by Stephen Marcus
| May 31st 2011
As an analyst following the day to day happenings in green transportation, I often feel that the industry blindly accepts that the majority of the future economic opportunity for EVs is in China. Many articles often rehash the usual drivers of near double digit GDP growth, powerful government edicts, and poor urban air quality to support their statements. It certainly makes a strong case.
However, whilst the potential market for EVs in China is obviously HUGE, it is important to dig deeper in order to specifically assess the suitability of EVs as a solution to Chinese consumers rather than get overly excited every time the “C-word” is dropped into the equation. What will make Chinese buy electric vehicles over traditional ICE vehicles? Simply saying the economy is growing fast and air quality is poor, in my book, is not enough.
When taken from this standpoint, the opportunity for EVs in China looks less rosy for at least three reasons:
- Price Sensitive Consumers: It is important to recognize that EVs will, at least for a number of years, command a significant ($10-15k) price premium over traditional ICE vehicles. And even though China’s economy is growing fast, the lion’s share of car
by Greg Neichin
| May 30th 2011
If you haven’t heard the news, as reported by Venture Capital Journal, the Israeli venture-capital sector has hit drought-like conditions with local funds raising a grand total of $0 in 2010. Zeev Holtzman, founder of Giza Venture Capital, recently sounded the alarm in a public letter to Benjamin Netanyahu declaring, “Israel’s venture capital and startup industry is heading for collapse… the industry, which is the economy’s growth engine, is liable to be irreversibly damaged.”
As a typical, neurotic American Jewish young man and strong supporter of Israel, these headlines gave me as much cause for concern as the recent, heightened debate over political borders. Trying to allay these fears, Silicon Alley Insider picking up on this story wrote:
“One reason is that Israeli startups have often been specialized in sectors like security, semiconductors and networking equipment, which can be capital-intensive and that many feel are “played out” for startups… there’s a bright light however: Israel seems to start to “get” the consumer internet. Facebook just bought a local startup for $70 million.”
The last line struck me as both a comical and sad testament to the mindset of today’s startup landscape. The Israeli startup …
by Sheeraz Haji
| May 26th 2011
The most promising renewable energy sources are not actually energy sources. Instead, I believe ‘negawatts’ or opportunities to save energy by making our buildings, factories, and homes more efficient are the best path toward reducing our dependence on fossil fuels. While attractive energy efficiency opportunities are plentiful, I’m most inspired by the ways we can make ‘dumb buildings’ smarter and more efficient.
Buildings in the US represent 40 percent of energy consumption and 70 percent of electricity use. Unfortunately, most of these buildings are not optimized for efficiency. Opportunities to improve their energy consumption are abundant and well-understood. Implementing proven ‘no brainer’ efficiency technologies across all five million US commercial buildings would cut energy consumption by 30 to 50 percent, resulting in $30 to $50 billion in annual savings. Admittedly, the task of effectively promoting and accelerating adoption of such technologies is not easy.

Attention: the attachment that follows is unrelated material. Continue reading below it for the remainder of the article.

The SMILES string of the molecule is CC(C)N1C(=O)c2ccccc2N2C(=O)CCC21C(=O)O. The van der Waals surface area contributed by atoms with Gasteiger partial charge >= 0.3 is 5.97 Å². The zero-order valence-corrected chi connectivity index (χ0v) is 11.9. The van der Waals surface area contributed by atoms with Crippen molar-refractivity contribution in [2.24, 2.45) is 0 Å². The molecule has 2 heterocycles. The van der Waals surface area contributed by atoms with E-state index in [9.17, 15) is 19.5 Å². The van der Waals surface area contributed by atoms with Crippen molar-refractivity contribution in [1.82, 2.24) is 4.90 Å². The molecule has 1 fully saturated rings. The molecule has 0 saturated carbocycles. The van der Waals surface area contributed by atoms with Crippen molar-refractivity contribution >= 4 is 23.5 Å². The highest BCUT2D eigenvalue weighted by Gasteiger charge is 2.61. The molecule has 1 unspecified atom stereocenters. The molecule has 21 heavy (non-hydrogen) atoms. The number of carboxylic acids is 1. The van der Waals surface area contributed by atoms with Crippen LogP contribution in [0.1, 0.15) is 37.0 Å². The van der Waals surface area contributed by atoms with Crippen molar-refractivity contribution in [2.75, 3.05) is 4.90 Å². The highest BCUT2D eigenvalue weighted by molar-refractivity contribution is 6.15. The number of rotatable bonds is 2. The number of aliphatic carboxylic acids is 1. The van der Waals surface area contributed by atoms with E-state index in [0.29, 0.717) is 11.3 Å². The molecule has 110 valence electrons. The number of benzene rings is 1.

Fortunately, a plethora of innovative companies recognize the magnitude of this opportunity, and are seizing it. For example, a number of startups (e.g., Adura, Encilium) are developing intelligent lighting control systems that ensure lights are only in use when needed. In the heating market, companies (e.g., Scientific Conservation, Building IQ) are competing to create smarter systems …
by Hans Chen
| May 26th 2011
Each week our research team tracks cleantech transactions across the globe. This week we recorded 15 VC/PE deals, five fund announcements, three M&As, two transactions of other types and three IPO-related stories. Below are some of the highlights. Cleantech Group subscribers can see the full roundup of all the deals here.
Venture capital and private equity Investments
Over $137 million of venture/private equity fund was raised by 15 cleantech companies, the two largest deals were:
- China-based concentrated solar thermal device and solution provider Royal Tech Solar received a RMB 125 million (~$35.7 million) investment from Chinese investment firm Tripod Capital. Royal Tech is already a leader in the market and has received numerous government grants, including several project offers in the 12th Five-year Plan.
- Massachussets-based nanotechnology company QD Vision raised $22 million in its most recent funding round. The financing was backed by new investors Passport Capital, Novus Energy Partners and Capricorn Investment Group, as well as existing investors North Bridge Venture Partners, Highland Capital Partners, In-Q-Tel and DTE Energy Ventures. The proceeds will be used to expand the company’s quantum dot technology.
Five fund managers launched or closed funds. Highlights included:
- Aloe Private Equity, a Mauritius-based
by Mia Javier
| May 26th 2011
The Oil & Gas industry has come under fire in recent months with a plethora of media coverage on fracking practices and their potential impacts on community water sources. Combined with the BP oil spill disaster, the industry has had its hands full with PR management though ‘fracking’ is the hot-button issue to date. Media coverage of methane contamination in Pennsylvania drinking water sources due to shale gas production has been widely cited. Regulatory agencies, as a result, have been mobilized to look into the issue.